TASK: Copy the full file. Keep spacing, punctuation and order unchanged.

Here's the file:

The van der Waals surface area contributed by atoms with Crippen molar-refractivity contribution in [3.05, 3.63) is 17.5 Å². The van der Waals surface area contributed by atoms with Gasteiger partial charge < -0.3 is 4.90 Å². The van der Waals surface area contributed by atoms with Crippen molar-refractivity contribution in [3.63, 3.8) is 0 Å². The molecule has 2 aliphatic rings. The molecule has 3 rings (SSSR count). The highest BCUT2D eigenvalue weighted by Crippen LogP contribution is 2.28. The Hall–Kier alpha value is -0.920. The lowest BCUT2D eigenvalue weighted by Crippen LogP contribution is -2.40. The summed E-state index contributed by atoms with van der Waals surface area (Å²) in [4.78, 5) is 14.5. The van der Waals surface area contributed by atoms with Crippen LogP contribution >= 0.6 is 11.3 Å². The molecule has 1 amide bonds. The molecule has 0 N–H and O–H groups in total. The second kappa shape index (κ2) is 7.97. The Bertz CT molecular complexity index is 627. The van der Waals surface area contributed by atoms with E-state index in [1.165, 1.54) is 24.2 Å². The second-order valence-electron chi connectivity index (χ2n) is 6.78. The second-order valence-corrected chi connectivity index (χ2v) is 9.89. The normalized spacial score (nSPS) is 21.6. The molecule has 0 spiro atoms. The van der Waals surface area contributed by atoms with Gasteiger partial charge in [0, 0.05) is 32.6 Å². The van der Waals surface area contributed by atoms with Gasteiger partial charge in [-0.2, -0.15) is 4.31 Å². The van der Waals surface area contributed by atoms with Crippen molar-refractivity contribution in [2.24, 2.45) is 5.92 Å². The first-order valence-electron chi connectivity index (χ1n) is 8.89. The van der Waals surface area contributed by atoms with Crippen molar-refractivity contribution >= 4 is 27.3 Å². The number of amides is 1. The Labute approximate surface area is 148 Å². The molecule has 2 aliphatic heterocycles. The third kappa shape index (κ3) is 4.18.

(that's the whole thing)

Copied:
The van der Waals surface area contributed by atoms with Crippen molar-refractivity contribution in [3.05, 3.63) is 17.5 Å². The van der Waals surface area contributed by atoms with Gasteiger partial charge < -0.3 is 4.90 Å². The van der Waals surface area contributed by atoms with Crippen molar-refractivity contribution in [3.63, 3.8) is 0 Å². The molecule has 2 aliphatic rings. The molecule has 3 rings (SSSR count). The highest BCUT2D eigenvalue weighted by Crippen LogP contribution is 2.28. The Hall–Kier alpha value is -0.920. The lowest BCUT2D eigenvalue weighted by Crippen LogP contribution is -2.40. The summed E-state index contributed by atoms with van der Waals surface area (Å²) in [4.78, 5) is 14.5. The van der Waals surface area contributed by atoms with Crippen LogP contribution >= 0.6 is 11.3 Å². The molecule has 1 amide bonds. The molecule has 0 N–H and O–H groups in total. The second kappa shape index (κ2) is 7.97. The Bertz CT molecular complexity index is 627. The van der Waals surface area contributed by atoms with E-state index in [1.165, 1.54) is 24.2 Å². The second-order valence-electron chi connectivity index (χ2n) is 6.78. The second-order valence-corrected chi connectivity index (χ2v) is 9.89. The normalized spacial score (nSPS) is 21.6. The molecule has 0 spiro atoms. The van der Waals surface area contributed by atoms with Gasteiger partial charge in [0, 0.05) is 32.6 Å². The van der Waals surface area contributed by atoms with Gasteiger partial charge in [-0.2, -0.15) is 4.31 Å². The van der Waals surface area contributed by atoms with Crippen molar-refractivity contribution in [2.24, 2.45) is 5.92 Å². The first-order valence-electron chi connectivity index (χ1n) is 8.89. The van der Waals surface area contributed by atoms with Crippen molar-refractivity contribution >= 4 is 27.3 Å². The number of amides is 1. The Labute approximate surface area is 148 Å². The molecule has 2 aliphatic heterocycles. The third kappa shape index (κ3) is 4.18.